The Red Ribbon Campaign was started when drug traffickers in Mexico City kidnapped, tortured and murdered Enrique "Kiki" Camarena, a DEA agent, in 1985. Friends and neighbors in his hometown of Calexico, Calif., began the continuing tradition of wearing and displaying red ribbons as a symbol of intolerance towards the use of drugs and to continue his fight against illegal drugs.
The National Family Partnership (NFP) created a national campaign of observance, an eight-day event proclaimed by the U.S. Congress and chaired by then President and Mrs. Reagan. The purpose of the campaign is to present a unified and visible commitment toward the creation of a drug-free America. Approximately 80 million people participate in Red Ribbon events every year.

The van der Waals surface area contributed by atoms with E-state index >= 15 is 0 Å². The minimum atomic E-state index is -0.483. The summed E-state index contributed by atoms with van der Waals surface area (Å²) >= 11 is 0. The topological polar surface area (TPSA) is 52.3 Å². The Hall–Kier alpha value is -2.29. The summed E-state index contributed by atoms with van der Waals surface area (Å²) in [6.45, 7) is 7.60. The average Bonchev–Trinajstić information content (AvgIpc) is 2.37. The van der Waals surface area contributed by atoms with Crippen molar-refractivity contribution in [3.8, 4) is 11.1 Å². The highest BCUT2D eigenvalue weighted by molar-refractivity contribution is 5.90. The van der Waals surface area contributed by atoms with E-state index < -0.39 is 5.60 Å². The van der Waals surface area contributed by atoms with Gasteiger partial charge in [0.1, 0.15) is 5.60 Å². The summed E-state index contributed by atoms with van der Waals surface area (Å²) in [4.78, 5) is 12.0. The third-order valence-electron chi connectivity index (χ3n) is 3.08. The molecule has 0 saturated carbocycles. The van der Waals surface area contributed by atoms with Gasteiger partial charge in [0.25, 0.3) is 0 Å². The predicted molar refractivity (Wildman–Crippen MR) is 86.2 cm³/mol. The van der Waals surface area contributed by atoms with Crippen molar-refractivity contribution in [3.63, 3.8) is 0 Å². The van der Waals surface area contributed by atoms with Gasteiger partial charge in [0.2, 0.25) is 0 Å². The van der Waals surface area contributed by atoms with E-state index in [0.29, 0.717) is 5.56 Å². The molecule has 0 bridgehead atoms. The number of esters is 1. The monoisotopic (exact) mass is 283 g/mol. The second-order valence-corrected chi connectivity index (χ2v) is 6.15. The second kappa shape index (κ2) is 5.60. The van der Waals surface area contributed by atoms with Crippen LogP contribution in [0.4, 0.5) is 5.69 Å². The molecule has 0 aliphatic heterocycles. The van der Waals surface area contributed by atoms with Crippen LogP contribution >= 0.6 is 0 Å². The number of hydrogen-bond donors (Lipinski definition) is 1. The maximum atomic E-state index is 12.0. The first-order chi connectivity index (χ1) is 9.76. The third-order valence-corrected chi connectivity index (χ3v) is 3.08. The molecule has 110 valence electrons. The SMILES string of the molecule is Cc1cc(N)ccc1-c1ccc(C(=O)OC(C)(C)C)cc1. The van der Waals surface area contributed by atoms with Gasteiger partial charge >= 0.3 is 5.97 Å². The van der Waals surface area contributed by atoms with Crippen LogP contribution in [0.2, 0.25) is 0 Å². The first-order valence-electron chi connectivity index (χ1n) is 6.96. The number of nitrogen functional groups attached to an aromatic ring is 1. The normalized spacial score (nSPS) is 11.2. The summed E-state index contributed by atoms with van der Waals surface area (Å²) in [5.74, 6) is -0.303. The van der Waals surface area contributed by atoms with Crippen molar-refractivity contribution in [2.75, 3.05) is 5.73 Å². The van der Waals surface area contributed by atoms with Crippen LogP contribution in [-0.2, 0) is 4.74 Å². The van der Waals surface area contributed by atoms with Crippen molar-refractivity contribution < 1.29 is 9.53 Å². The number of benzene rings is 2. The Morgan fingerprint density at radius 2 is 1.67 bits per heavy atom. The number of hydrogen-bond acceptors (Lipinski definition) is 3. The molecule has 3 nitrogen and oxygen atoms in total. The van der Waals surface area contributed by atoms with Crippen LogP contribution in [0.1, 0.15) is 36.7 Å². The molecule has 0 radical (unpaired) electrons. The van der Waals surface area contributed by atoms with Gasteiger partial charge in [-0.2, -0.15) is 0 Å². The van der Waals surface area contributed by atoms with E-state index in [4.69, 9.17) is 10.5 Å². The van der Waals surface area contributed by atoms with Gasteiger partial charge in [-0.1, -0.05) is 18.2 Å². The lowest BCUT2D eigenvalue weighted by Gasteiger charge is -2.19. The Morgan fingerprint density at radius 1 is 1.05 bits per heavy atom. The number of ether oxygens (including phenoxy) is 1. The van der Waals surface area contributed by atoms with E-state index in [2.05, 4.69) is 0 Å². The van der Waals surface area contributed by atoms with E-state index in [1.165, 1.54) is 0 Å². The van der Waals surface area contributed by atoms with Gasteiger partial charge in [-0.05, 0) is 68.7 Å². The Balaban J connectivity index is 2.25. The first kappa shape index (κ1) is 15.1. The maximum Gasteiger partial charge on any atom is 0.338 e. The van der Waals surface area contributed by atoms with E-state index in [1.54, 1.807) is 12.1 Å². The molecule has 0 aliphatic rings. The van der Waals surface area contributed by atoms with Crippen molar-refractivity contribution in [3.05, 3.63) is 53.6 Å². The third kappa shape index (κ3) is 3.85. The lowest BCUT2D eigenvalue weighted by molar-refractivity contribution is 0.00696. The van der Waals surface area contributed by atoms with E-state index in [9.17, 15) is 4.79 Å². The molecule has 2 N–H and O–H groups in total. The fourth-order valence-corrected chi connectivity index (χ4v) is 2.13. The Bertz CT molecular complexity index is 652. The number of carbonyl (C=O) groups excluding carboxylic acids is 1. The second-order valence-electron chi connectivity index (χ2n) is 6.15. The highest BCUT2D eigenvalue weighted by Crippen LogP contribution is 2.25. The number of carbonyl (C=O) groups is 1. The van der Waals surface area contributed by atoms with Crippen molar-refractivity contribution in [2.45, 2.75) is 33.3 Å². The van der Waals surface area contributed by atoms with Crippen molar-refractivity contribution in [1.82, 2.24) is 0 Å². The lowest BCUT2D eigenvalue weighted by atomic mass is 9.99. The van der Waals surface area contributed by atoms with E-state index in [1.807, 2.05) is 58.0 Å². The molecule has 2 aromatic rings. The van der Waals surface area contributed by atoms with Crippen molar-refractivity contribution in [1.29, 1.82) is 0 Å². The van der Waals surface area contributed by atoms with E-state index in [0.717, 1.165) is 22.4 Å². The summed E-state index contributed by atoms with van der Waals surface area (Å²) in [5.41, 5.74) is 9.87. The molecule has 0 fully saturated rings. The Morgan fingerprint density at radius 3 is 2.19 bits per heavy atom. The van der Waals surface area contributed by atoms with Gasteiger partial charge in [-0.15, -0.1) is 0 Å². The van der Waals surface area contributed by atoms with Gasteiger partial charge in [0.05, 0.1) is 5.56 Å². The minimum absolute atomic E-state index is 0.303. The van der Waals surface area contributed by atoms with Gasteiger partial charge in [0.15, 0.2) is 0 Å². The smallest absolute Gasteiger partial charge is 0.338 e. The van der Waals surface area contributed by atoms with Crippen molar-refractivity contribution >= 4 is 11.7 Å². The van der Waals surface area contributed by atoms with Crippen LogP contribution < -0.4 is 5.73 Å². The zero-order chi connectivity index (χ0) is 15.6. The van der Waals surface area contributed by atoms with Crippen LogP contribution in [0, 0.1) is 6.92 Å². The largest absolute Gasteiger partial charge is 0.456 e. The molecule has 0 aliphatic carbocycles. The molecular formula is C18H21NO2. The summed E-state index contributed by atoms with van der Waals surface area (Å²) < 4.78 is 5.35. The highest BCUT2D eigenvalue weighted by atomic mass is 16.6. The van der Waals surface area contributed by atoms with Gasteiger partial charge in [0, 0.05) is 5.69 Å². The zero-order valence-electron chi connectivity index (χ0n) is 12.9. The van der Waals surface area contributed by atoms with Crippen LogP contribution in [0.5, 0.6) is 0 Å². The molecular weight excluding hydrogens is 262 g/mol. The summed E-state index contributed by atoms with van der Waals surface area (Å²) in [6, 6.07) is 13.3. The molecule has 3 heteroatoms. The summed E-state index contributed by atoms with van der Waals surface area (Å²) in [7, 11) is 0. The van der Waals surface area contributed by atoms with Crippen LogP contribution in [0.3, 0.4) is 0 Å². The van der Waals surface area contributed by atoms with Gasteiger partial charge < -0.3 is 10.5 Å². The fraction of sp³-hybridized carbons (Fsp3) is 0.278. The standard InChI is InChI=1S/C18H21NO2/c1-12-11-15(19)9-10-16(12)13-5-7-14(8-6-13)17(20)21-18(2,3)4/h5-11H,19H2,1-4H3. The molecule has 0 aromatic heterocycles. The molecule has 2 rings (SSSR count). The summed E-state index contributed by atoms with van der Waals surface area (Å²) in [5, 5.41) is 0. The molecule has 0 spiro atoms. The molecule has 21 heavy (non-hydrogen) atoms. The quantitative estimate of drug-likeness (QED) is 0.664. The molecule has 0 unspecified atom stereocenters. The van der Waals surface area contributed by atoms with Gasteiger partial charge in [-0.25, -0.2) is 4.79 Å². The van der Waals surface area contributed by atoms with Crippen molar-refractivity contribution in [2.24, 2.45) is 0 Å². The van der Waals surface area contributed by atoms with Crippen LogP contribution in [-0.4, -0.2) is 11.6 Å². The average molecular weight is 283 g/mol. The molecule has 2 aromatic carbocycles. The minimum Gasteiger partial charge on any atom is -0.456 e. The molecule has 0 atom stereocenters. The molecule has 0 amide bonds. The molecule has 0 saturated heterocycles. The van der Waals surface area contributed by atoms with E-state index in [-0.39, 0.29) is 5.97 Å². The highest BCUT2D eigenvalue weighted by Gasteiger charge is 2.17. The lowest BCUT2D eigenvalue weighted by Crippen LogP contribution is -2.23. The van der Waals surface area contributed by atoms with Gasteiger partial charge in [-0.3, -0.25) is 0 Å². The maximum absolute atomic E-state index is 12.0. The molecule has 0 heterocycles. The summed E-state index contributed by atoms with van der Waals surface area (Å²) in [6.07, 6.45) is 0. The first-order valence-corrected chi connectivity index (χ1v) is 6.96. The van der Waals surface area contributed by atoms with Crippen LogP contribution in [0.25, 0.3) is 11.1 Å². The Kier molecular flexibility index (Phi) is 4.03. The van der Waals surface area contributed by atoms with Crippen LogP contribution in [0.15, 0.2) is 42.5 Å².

The Red Ribbon Campaign will have its 20th anniversary and is the oldest and largest drug prevention program in the nation reaching millions of young people during Red Ribbon Week, Oct. 23 through Oct. 31, each year. By gathering together in special events and wearing a Red Ribbon, Americans from all walks of life demonstrate their opposition to drugs.
According to DEA Administrator Karen P. Tandy, "Even though 20 years have passed, Kiki Camarena continues to inspire the nation to this day. Since then, American kids have taken up the banner Kiki inspired - the Red Ribbons they proudly wear every October. Because of Kiki, millions of children in big cities and small towns have taken a stand against drugs: pledging that drugs are not - and never will be - part of their lives."
Red Ribbon celebrations are planned throughout the United States during the month of October. For news about events scheduled in your areas, please check the web at www.dea.gov. For scheduled events at the county schools look on page 3B.
Wear your Red Badge proudly and have the courage to say no to drugs!!!